Day Zero: Three Friends about to Report for Military Duty

Don’t be misled by the movie’s title, which gives the impression of an apocalyptic sci fi, or even horror film.
Meant to create suspense, it refers to a countdown of 30 days amongst three friends, each beset by a different set of personal, social and professional circumstances, who must report for military duty when the U.S. is engaged in a Middle East War due to a terrorist attack.

Set in the near future, “Day Zero” is a quasi-realistic Iraq War film, based on a semi-plausible postulate: What if the draft was reinstated and our young men were mobilized into the war as they were during the Vietnam War.

“Day Zero” showed at the 2007 Tribeca Film Festival, where it received mixed critical response. It is getting limited theatrical release in New York and Seattle, January 18, sort of a warm-up for the DVD release, February 26, which should reach wider audiences.

Unlike most American war films, which deal with the adjustment problems of vets after combat, this one reverses the equation and depicts the problems of three youngsters before enlisting. “Day Zero” is not a bad film–it’s just a minor work, too schematic in delineating three types of young Americans, and the ways they handle their personal fears and anxieties and moral and political dilemmas as a result of the draft.

George Rifkin (Chris Klien), a partner at a big law firm, is married to a loving wife (Ginnifer Goodwin), who seems to be in remission from a bad case of cancer that involved costly treatments and perpetual fear of recurrence due to low-rate survival. For the first time in years, the Rifkins look forward to conducting normal lives, when she is given a positive report from her doctor.

In sharp contrast to the educated Rifkin is Dixon (Jon Bernthal), a down-to-earth street-smart cabbie, who begins a relationship with a very young woman unaware of his draft. In his leisure, Dixon serves as a surrogate father to a young blonde girl in his building whose parents are drug-addicts.

The third comrade is Aaron Feller (Elijah Wood), the youngest, most immature of the trio, a quiet guy with seemingly no shaped personality or solid mores of his own. Physically slender and slightly neurotic, Aaron is a fledgling writer who had published one book and is now struggling to complete a second one.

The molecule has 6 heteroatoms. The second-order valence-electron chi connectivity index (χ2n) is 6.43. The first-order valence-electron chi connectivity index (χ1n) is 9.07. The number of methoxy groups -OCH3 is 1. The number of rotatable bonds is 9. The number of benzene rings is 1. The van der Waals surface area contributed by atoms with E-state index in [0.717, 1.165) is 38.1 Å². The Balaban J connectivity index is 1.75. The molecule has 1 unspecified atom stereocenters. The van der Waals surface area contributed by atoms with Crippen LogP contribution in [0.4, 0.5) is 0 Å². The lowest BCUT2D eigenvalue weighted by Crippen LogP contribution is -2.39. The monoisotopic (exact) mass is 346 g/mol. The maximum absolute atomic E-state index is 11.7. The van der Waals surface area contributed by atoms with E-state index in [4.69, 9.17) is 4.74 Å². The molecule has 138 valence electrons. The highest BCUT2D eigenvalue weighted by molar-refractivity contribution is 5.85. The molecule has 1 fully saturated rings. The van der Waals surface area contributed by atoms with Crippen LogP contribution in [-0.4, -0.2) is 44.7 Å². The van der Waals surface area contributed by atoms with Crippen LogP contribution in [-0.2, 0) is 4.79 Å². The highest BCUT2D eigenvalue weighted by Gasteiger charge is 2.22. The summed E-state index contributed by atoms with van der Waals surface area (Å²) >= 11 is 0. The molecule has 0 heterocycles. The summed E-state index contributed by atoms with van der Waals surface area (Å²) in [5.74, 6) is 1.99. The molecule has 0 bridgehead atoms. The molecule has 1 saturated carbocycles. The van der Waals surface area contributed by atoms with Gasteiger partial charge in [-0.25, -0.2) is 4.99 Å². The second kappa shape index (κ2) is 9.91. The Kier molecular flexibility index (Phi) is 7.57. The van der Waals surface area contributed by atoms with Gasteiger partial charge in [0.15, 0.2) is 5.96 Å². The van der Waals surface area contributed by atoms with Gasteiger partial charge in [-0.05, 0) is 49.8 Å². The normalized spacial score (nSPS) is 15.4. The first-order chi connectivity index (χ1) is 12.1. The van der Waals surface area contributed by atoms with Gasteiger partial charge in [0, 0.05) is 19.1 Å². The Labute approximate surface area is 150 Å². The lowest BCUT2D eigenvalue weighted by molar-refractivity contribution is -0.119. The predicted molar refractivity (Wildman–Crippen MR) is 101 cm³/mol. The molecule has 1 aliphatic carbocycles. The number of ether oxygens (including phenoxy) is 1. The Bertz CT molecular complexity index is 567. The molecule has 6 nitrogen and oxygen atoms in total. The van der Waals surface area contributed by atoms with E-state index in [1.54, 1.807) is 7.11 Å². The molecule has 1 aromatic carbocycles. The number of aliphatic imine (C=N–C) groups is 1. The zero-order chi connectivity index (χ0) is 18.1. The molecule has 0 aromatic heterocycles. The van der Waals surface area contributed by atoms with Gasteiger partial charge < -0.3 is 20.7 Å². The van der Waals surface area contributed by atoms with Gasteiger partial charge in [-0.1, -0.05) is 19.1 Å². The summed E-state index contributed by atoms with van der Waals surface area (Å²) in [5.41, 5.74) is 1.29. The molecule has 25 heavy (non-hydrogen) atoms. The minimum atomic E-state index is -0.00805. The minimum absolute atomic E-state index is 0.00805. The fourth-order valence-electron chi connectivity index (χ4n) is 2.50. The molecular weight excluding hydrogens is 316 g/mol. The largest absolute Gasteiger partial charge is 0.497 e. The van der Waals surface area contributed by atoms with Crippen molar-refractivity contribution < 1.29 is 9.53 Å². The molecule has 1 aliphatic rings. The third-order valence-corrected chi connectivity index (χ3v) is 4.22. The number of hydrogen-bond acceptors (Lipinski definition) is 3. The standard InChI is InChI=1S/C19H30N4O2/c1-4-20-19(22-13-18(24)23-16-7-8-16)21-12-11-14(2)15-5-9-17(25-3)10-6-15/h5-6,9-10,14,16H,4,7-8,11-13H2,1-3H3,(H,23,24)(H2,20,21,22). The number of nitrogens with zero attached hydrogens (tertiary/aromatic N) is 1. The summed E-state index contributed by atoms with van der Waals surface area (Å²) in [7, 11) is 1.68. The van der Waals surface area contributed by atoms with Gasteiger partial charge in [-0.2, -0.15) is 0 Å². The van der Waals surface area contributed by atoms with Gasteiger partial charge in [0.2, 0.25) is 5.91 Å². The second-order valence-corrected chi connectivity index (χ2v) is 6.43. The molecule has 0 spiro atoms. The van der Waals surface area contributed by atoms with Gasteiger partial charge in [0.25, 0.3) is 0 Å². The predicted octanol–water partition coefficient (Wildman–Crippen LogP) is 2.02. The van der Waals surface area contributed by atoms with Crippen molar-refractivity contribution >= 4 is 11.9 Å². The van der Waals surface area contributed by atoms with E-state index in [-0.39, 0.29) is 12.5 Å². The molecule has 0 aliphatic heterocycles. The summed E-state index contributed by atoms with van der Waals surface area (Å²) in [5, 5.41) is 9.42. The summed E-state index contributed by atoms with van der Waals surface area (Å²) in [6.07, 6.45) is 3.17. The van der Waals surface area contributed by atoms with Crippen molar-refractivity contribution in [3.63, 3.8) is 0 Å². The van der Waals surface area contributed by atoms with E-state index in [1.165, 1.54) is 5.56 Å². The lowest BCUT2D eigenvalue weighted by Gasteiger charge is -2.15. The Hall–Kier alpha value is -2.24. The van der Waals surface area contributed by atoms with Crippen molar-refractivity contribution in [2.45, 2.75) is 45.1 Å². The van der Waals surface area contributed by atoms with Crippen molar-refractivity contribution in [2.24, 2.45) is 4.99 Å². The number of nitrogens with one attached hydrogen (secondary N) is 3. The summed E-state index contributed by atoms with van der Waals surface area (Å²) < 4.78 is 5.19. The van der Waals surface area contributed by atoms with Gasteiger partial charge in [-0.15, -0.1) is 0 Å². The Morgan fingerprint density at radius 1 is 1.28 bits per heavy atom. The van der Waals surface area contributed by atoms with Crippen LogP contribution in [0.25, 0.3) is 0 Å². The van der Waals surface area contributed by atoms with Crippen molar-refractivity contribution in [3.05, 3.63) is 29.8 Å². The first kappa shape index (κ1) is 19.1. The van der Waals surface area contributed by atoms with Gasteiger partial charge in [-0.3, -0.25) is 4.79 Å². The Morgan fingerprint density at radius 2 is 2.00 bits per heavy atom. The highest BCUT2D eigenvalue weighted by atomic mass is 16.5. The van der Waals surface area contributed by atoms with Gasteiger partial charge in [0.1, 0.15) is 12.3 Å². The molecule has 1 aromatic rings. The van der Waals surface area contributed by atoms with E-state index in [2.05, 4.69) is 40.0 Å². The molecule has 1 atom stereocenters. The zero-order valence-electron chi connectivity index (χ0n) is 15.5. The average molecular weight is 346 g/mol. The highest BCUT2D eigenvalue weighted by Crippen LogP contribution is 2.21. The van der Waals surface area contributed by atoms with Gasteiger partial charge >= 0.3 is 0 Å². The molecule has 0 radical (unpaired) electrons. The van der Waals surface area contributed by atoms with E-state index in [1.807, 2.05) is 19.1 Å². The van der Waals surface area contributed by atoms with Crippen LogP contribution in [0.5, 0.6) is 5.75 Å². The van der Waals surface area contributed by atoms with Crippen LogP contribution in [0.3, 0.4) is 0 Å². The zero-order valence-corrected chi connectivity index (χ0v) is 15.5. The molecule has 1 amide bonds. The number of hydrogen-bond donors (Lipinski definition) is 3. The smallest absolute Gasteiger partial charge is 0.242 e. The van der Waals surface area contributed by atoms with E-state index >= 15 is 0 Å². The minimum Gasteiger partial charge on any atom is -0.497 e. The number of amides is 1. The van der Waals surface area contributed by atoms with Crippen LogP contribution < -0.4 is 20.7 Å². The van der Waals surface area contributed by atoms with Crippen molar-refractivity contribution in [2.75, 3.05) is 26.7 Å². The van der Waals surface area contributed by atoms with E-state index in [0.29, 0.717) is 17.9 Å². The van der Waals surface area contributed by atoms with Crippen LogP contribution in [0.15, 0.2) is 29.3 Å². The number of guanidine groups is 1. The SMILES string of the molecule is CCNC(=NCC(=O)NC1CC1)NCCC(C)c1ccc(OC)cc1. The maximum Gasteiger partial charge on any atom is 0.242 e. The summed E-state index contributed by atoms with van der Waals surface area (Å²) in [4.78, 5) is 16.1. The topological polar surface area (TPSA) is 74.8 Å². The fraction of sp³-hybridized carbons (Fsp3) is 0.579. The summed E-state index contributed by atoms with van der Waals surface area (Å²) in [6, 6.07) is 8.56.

Punctuating the events are radio and TV news reports about the war, which seem to affect Aaron more than the others as he goes through a creative block, sitting in front of a blank screen; in a burst of angry frustration, he throws his computer out the window.

The trio also differs in their attitude toward the war. An “old-fashioned” American, Dixon is a patriot citizen almost too eager to serve, based on idealistic convictions of protecting his country’s belief system and spreading democracy to other regions of the world.

In contrast, George seeks aggressively various tactics out of the draft. He first asks his father to exert power with a senator, then considers conscientious objection, declaring he’s gay, and even self-mutilation. His dilemma is expressed in an intense scene, in which he plays with a kitchen knife, contemplating cutting of his finger after getting drunk and icing his hand.

While socializing, the three amigos engage in discussions. Dixon expresses his disenchantment at George’s refusal to serve his country, using social class and political standpoints. Caught in the middle between Dixon and George, Aaron is resigned to serving but is frightened of his inability to take the physical demands of army life and combat. Following advise from his therapist (Ally Sheedy), he constructs a list of “Ten Things to Do” before reporting for duty, in effort to deal with a nearly-paralyzing fear.

That Aaron’s transformation is the most radical, and is both physical and mental, becomes evident in a sequence in which he works up at the gym. He shaves his head, and gets some tattoos, which brings to mind the image of Robert De Niro in “Taxi Driver” (in which he played a troubled Vietnam vet).

Unlike Robert Redford’s “Lions for Lambs,” which consists of a series of patriotic sermons and political lectures, “Day Zero” doesn’t engage in overt discussions of ideology, instead trying to personalize the impacts of politics and the war through the emotional reactions of three individuals and their loved ones.

To balance and variegate the story, director Bryan Gunnar Cole inserts humor, pathos, and even eroticism into the proceedings, through jokes, love-making scenes. He is not above clichs, though. All the scenes with Ally Sheedy, as an indifferent shrink preferring crossword puzzles to her patient’s anxieties about life and death, ring false.

As a buddy-buddy film, “Day Zero” also includes the obligatory bonding moments between the friends, one set in a boat cabin, in which each member has to confide about the “worst thing” he has ever done. Problem is, the revelations point to the resolution in an obvious way. Viewers who have seen Vietnam War films would be able to predict the personal fate of each man long before the end credits. Dixon’s secret is the most routine, having to do with parental abuse and the need to rebel. George’s tale is so traumatic that his choice becomes inevitable, but it’s Aaron’s secret that’s the most telling of his personality.

A scene in which he seeks Dixon’s help after being beaten by a local hoodlum is far more affecting. And Dixon’s own true nature is better revealed through his romantic relationship and his “fathering” of his neighbor’s daughter, his emotion for the women in his life finally giving him something to lose.

Compensating for the predictable narrative and formulaic characterization is the solid acting of the central threesome. Klein and Wood look and behave differently from their previous films, but it’s Joe Bernthal who gives the most naturally engaging performance.